Brenda Andolia, brand marketing director for Mattel subsidiary
Fisher-Price, issued a similar statement. "We have met with the
Hub, as we do with all candidate media vendors, and are evaluating
the best placement options to pursue."
As the Hub goes to the upfront marketplace, it will also be selling
less commercial inventory than its competitors -- a bold move for a
new network that will launch with Nielsen ratings from day one.
Federal Communications Commission-mandated restrictions dictate
that an hour's worth of children's programming can only have 12
minutes of commercial time Monday through Friday, and 10 1/2
minutes on Saturday and Sunday. The Hub will only sell 10 1/2
minutes of ads an hour throughout the week, a tradition upheld from
Discovery Kids, the channel it will replace.
Additionally, the network will have to vet the placement of its
ads very thoroughly. Ads for Transformers toys, for example, can't
air within or adjacent to the "Transformers" show due to government
restrictions. The same goes for other Hasbro-branded programs that
also have products to advertise at retail. Ms. Goldstein said those
shows will be pitched to complementary toy brands as a way to
hyper-target certain young audiences (think Mattel's Polly Pocket
advertising during "My Little Pony").
"If you're trying to reach girls 3 to 5 and you have another
brand that goes after that audience, someone like that can own that
property," she said.
Of course, not all toy companies are resisting the Hub in its
early launch phases. American Greetings Inc. is reviving the 1980s
Strawberry Shortcake franchise for a millennial audience, with a
new line of dolls expected to accompany its relaunch. Additionally,
American Greetings is producing two other programs, "Twisted
Whiskers" and "Maryoku Yummy," for the Hub. Ms. Loesch said the
network is also looking at Mattel's portfolio of brands to see if
there's potential to develop programming as well.
"We want to find programs where there's a little bit of buzz
about them," she said, pointing to the anecdotal nostalgia many
fans of the original Hasbro series from the 1980s have already
shared with her in recent months. "There's other shows out there
where, if we can acquire the rights, we'd love to do a retro look
back and have wraparounds with some of the original creative talent
and voice talent and have a celebration to tell some of the
The Hub's first programming slate is a mix of revived
franchises, new properties and family-targeted nostalgia blocks,
with some A-list talent attached. As its competitors Disney Channel
and Nickelodeon continue to go after the older tween audiences with
their late-afternoon and prime-time programming, the Hub is going
after preschoolers in the morning, kids 6-12 in the afternoon and
families in prime time. Here's an exclusive peek at the Hub's
Some of the Hub's most high-profile shows will be updated versions
of well-known Hasbro programs from the 1980s, including "G.I. Joe,"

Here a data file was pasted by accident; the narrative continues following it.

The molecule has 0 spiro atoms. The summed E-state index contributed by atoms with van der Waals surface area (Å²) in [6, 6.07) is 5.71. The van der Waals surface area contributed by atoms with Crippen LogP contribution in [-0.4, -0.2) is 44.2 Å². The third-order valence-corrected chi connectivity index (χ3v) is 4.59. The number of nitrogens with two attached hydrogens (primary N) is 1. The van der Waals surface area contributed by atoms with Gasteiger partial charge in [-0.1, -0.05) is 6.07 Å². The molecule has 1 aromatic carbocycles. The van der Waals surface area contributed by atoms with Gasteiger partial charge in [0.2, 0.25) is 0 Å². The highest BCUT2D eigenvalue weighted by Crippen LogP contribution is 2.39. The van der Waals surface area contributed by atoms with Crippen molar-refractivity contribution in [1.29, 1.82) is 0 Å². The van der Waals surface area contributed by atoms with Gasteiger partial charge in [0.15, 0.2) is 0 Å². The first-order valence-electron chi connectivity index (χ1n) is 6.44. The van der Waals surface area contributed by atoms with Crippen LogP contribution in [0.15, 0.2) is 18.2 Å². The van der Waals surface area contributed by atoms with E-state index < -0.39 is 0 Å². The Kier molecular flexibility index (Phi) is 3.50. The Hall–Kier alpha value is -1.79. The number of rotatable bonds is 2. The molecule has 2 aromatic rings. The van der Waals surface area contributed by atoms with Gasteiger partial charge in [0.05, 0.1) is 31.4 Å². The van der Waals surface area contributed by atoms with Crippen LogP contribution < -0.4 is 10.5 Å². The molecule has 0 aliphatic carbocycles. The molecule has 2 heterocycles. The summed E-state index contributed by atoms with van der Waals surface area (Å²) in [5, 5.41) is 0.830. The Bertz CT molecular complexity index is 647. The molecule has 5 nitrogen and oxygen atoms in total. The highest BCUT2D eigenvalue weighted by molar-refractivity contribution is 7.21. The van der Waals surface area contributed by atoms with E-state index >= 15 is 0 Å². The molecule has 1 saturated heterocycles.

"Transformers" and "My Little Pony." The latter is being
re-imagined for young girls by "Powerpuff Girls" creator Lauren
Faust, while the new "Transformers Prime" will feature the voice of
Peter Cullen, the original voice of Optimus Prime from the animated
series as well as the Michael Bay-directed feature films.
Additionally, "Transformers" feature screenwriters Alex Kurtzman
and Robert Orci will act as showrunners. "G.I. Joe Renegades" will
spotlight the Joes on the lam from government forces and the agents
of Cobra, a storyline that echoes the recent feature film released
by Paramount last summer.
Other Hasbro shows
Also on deck is a new version of "Pound Puppies," featuring the
voice of 88-year-old phenom Betty White as Agatha McLeish. "Family
Game Night," meanwhile, is a live-action game show that will
feature families playing tHasbro games such as Monopoly, Scrabble
"Kids in the Hall" vet Dave Foley and "Revenge of the Nerds" star
Curtis Armstrong will lend their voices to "Dan Vs.," an original
animated action series from Starz Media's Film Roman. "GooseBumps"
author R.L. Stine will present "R.L. Stine's The Haunting Hour," a
live-action anthology horror series. Preschool-targeted "The
WotWots" is an animated show about puppet-like aliens that land in
a local zoo, from Academy Award-winning studio Weta Workshop and
produced by Pukeko Pictures. American Greetings Properties is
prepping U.S. premieres of original series "Maryoku Yummy" and
"Twisted Whiskers." Other new shows include "The 99" (from Teshkeel
Media and Endemol), "Animal Mechanicals" (from Halifax Film),
"Cosmic Quantum Ray" (from Moonscoop) and "Dentora Quest" (from
The Hub will exclusively re-air old episodes of the Jim Henson
Company's "Fraggle Rock," and is also planning a late-night block
of old "G.I. Joe" and "Transformers" episodes to attract parents
and young adult males nostalgic for the '80s-era cartoons. Also
getting a makeover is "Strawberry Shortcake," the American
Greetings character that started a popular line of dolls in the